HAMBURG: Michel and Nikolai

For centuries, community life in German cities and towns centered on the church. In many places, it still does. Hamburg’s “senior” church probably is St. Michael’s.

St. Michaelis — or “Michel,” as Hamburg residents call it — is a city landmark and one of the most famous Baroque-style churches in northern Germany.
Spend some time at the central nave, which contains three organs.
Admire the lines of the choir loft and upper pew.
The interior architecture can be a bit breathtaking.
Pause by hidden burial vaults in the basement.
Head to the tower (ride the elevator for $5) for a 360-degree view of the city.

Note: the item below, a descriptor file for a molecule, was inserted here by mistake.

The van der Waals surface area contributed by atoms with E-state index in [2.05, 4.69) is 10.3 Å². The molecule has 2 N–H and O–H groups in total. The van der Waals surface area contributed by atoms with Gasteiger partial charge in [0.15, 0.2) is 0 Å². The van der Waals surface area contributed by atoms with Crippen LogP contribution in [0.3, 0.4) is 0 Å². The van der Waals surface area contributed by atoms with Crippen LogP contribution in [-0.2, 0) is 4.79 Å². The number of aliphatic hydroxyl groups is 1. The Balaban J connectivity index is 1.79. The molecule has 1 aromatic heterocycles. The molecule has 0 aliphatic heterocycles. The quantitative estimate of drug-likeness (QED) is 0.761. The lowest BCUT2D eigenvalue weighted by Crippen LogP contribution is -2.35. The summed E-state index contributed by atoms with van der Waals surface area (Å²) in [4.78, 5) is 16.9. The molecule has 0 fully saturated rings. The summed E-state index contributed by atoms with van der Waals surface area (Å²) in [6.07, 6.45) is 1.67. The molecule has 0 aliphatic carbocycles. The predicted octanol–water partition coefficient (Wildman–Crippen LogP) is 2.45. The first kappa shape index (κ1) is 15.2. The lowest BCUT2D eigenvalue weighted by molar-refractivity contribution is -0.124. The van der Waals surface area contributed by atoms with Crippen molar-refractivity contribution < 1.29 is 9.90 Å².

A view that includes, of course, the Elbphilharmonie.
Traditionally, Hamburg buildings would not rise higher than the church steeples, and Michel is said to have the tallest. If so, this view shows a close second, St. Nikolai.
On the walk to Nikolai, pause to touch the bright brass finger of Zitronenjette, who sold lemons on the streets here 100 years ago. Legend says that to touch her index finger brings luck.
Nikolai is no longer a working church in the conventional sense.
In its glory, it looked like this model in the vestibule.
Today, it serves the city as a reminder of the horror of war.
That horror was visited on Hamburg in July 1943 during the part of the WWII Allies’ air war called “Operation Gomorrha.”
Today, Nikolai invites quiet contemplation.
[Courtesy: Anne Swift]

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